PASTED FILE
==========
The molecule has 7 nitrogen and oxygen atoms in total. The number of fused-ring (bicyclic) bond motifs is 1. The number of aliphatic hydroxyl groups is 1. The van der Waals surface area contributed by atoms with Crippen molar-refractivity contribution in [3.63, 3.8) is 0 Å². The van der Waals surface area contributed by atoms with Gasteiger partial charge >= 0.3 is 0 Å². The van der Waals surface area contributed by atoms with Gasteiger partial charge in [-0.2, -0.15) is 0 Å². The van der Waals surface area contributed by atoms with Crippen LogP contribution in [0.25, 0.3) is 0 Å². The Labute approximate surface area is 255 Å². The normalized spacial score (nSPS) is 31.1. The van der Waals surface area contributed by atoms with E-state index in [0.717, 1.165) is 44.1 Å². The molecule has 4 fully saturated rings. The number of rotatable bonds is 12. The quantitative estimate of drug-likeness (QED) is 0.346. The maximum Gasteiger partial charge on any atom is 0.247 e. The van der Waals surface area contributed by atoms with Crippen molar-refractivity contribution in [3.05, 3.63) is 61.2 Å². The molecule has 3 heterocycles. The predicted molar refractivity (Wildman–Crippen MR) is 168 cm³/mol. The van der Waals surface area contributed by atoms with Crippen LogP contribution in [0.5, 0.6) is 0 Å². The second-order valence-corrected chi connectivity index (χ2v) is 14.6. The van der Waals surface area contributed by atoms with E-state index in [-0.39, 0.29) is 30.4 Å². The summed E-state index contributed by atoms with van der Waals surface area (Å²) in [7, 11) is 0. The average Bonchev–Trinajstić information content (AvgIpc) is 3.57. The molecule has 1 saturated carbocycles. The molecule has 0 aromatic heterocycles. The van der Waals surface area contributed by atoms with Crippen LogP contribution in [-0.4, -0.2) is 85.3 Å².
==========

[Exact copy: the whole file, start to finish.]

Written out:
The molecule has 7 nitrogen and oxygen atoms in total. The number of fused-ring (bicyclic) bond motifs is 1. The number of aliphatic hydroxyl groups is 1. The van der Waals surface area contributed by atoms with Crippen molar-refractivity contribution in [3.63, 3.8) is 0 Å². The van der Waals surface area contributed by atoms with Gasteiger partial charge >= 0.3 is 0 Å². The van der Waals surface area contributed by atoms with Gasteiger partial charge in [-0.2, -0.15) is 0 Å². The van der Waals surface area contributed by atoms with Crippen LogP contribution in [0.25, 0.3) is 0 Å². The Labute approximate surface area is 255 Å². The normalized spacial score (nSPS) is 31.1. The van der Waals surface area contributed by atoms with E-state index in [0.717, 1.165) is 44.1 Å². The molecule has 4 fully saturated rings. The number of rotatable bonds is 12. The quantitative estimate of drug-likeness (QED) is 0.346. The maximum Gasteiger partial charge on any atom is 0.247 e. The van der Waals surface area contributed by atoms with Crippen molar-refractivity contribution in [3.05, 3.63) is 61.2 Å². The molecule has 3 heterocycles. The predicted molar refractivity (Wildman–Crippen MR) is 168 cm³/mol. The van der Waals surface area contributed by atoms with Crippen LogP contribution in [0.5, 0.6) is 0 Å². The second-order valence-corrected chi connectivity index (χ2v) is 14.6. The van der Waals surface area contributed by atoms with E-state index in [-0.39, 0.29) is 30.4 Å². The summed E-state index contributed by atoms with van der Waals surface area (Å²) in [7, 11) is 0. The average Bonchev–Trinajstić information content (AvgIpc) is 3.57. The molecule has 1 saturated carbocycles. The molecule has 0 aromatic heterocycles. The van der Waals surface area contributed by atoms with Crippen LogP contribution in [-0.4, -0.2) is 85.3 Å².